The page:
Indirect view of palate where 4% articaine with 1:80,000 adrenaline was administered. Sloughing following vasoconstrictor induced ischemia is a more likely reason than the anesthetic per se
Of note also that with long maxillary teeth, e.g., some canines, failure to achieve anaesthesia may be due the fact that the anaesthetic has not been delivered sufficiently close enough to the apex of the tooth.
With many maxillary teeth, infection and inflammation are in the area where an injection would normally be made. Effectiveness of a local anaesthetic solution is pH dependant. For a local anaesthetic solution to work effectively, the pH should be closer to physiological levels. Infected tissues usually have a lower pH. Thus, if local anaesthesia is delivered to a site that is inflamed or infected, its effectiveness may be severely diminished. The use of block injections, particularly an infraorbital block, is often necessary in these events.
Ophthalmic complications of maxillary injections and inferior alveolar nerve block can occur. Most of the reported cases are from single injections and due to inadvertent intravascular injections. If these do occur, it is important to reassure the patient about the transient nature of the problem and cover the eye until the corneal reflex returns. The patient should be escorted home and not drive until vision returns completely to normal. Ophthalmic advice should be sought if symptoms persist for more than 6 hours.
3.4 Complications of Local Anaesthesia and Endodontic Treatment
3.4.1 Possible Mechanism of LA Nerve Injury
3.4.2 Damage to the IANB
Any damage to sensory nerve tissue may cause a mixture of anaesthesia (numbness), paraesthesia (altered sensation which is not painful), dysaesthesia (altered sensation which is uncomfortable/painful) and neuropathic pain. Neuropathy in the orofacial region must be taken seriously and the cause established, as there are some serious conditions that need to be eliminated if a cause is not obvious . Often there is a history that helps determine the origin. Sensory deficits should be mapped on the face so that an estimate can be made of resolution or expansion of the deficit. Any patient with an expanding area of paraesthesia for which a cause has not been established should be referred for specialist evaluation. Amongst other things, paraesthesia can result from trauma, nerve injury, surgery, infections and prolonged reactions to local anaesthesia, viruses, malignancy or serious pathoses. If a dental cause is suspected, patients require reassurance, careful documentation and follow-up.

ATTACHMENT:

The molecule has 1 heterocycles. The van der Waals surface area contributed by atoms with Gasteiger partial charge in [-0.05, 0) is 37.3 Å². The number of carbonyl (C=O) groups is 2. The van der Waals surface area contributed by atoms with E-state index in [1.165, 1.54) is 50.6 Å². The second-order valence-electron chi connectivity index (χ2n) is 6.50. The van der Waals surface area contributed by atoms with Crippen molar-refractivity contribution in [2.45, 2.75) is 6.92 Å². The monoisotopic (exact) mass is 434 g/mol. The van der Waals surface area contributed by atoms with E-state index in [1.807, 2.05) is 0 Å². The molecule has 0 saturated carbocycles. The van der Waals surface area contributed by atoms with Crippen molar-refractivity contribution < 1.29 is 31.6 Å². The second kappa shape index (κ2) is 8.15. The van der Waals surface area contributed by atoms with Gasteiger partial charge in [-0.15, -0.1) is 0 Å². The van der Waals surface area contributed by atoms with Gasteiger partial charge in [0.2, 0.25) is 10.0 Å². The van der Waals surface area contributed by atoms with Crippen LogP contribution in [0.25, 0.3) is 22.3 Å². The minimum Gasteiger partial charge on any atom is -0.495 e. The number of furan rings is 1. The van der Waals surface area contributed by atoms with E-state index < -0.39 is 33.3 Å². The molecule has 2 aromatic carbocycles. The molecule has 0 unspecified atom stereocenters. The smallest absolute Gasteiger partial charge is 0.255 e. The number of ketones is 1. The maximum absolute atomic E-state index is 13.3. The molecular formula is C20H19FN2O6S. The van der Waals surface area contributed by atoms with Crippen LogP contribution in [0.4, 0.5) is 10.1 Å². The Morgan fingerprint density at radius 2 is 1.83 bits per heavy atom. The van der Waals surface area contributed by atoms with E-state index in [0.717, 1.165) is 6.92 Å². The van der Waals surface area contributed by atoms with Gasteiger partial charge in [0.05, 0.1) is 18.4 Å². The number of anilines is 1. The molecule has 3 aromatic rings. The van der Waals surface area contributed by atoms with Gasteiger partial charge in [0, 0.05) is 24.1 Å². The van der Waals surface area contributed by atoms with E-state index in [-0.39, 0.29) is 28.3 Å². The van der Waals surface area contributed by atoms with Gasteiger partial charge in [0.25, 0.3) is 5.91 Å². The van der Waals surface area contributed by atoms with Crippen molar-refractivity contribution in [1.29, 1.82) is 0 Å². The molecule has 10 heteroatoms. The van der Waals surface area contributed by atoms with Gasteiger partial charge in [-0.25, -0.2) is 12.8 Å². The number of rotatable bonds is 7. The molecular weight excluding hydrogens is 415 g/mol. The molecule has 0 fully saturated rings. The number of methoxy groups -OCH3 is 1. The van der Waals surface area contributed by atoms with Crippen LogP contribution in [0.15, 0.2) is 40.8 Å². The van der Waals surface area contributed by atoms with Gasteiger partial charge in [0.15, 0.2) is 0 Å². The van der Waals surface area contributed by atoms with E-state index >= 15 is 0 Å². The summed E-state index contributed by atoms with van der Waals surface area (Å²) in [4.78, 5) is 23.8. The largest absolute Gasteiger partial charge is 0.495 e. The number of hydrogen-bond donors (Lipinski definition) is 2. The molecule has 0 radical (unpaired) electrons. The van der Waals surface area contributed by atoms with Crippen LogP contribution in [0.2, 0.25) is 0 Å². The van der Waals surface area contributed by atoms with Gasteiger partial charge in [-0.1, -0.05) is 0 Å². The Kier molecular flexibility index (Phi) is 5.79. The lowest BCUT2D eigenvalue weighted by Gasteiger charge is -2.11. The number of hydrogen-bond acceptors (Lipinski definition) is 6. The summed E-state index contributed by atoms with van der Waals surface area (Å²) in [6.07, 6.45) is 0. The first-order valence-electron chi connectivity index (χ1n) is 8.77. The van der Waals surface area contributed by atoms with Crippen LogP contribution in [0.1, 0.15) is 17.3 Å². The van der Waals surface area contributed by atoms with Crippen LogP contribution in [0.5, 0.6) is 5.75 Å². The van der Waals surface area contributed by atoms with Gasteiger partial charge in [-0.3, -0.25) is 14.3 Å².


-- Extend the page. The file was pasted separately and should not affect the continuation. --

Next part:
Unilateral paraesthesia and facial paralysis can occur in a misdirected block where local anaesthetic solution is deposited in the parotid gland. It usually occurs when the depth of needle penetration is nearly to the hub of a long needle. It is more likely to happen when the ramus of the mandible is flared laterally making it difficult for the operator to ‘hit the bone’. The unilateral paralysis of facial muscles is reversible. This resolves over hours. The patient needs to be reassured, and the eye has to be protected until the blink reflex returns, as corneal reflex is often lost.
188.8.131.52 Neurological Injuries Resulting from Untreated Periapical Infections
It is not uncommon in endodontic practice to encounter patients with apical periodontitis of endodontic origin leading to sensory impairment of the inferior alveolar or mental nerve. This invariably resolves with the reduction in inflammation and local swelling. A number of authors have reviewed and documented clinical cases of neurological disorder with paraesthesia and hypaesthesia of the mental nerve resulting as a sequel of apical periodontitis of a mandibular second premolar and second molar teeth [40–42].
184.108.40.206 Motor Nerve Palsy Due to Endodontic Treatment
220.127.116.11 Paraesthesia and Pain Associated with Endodontically Related Nerve Injuries
Endodontic treatment of premolar and mandibular teeth has the potential to damage the inferior alveolar nerve via direct trauma, pressure or neurotoxicity. Trigeminal nerve injury is the most problematic consequence of dental surgical procedures with major medicolegal implications . While incidence of lingual nerve injury has remained static over many years, the incidence of inferior alveolar nerve injury has increased; the latter likely being due to implant surgery and endodontic therapy .
Persistence of any peripheral sensory nerve injury depends on the mechanisms, the severity of the injury, the increased age of the patient, the time elapsed since the injury and the proximity of the injury to the cell body (the more proximal lesions are having a worse prognosis). Most sensory nerve injuries related to dentistry are permanent. LA-induced nerve injuries have nearly 80% likelihood of recovery. Many authors recommend referral of injuries before 4 months , but this may be too late for many endodontically related peripheral sensory nerve injuries. Inferior alveolar nerve injuries related to endodontic treatment, particularly where there is extrusion of filling material, require immediate attention with permanency likely after 24–30 h . After 3 months, permanent central and peripheral changes occur within the nervous system subsequent to such injury, and they are unlikely to respond to surgical intervention .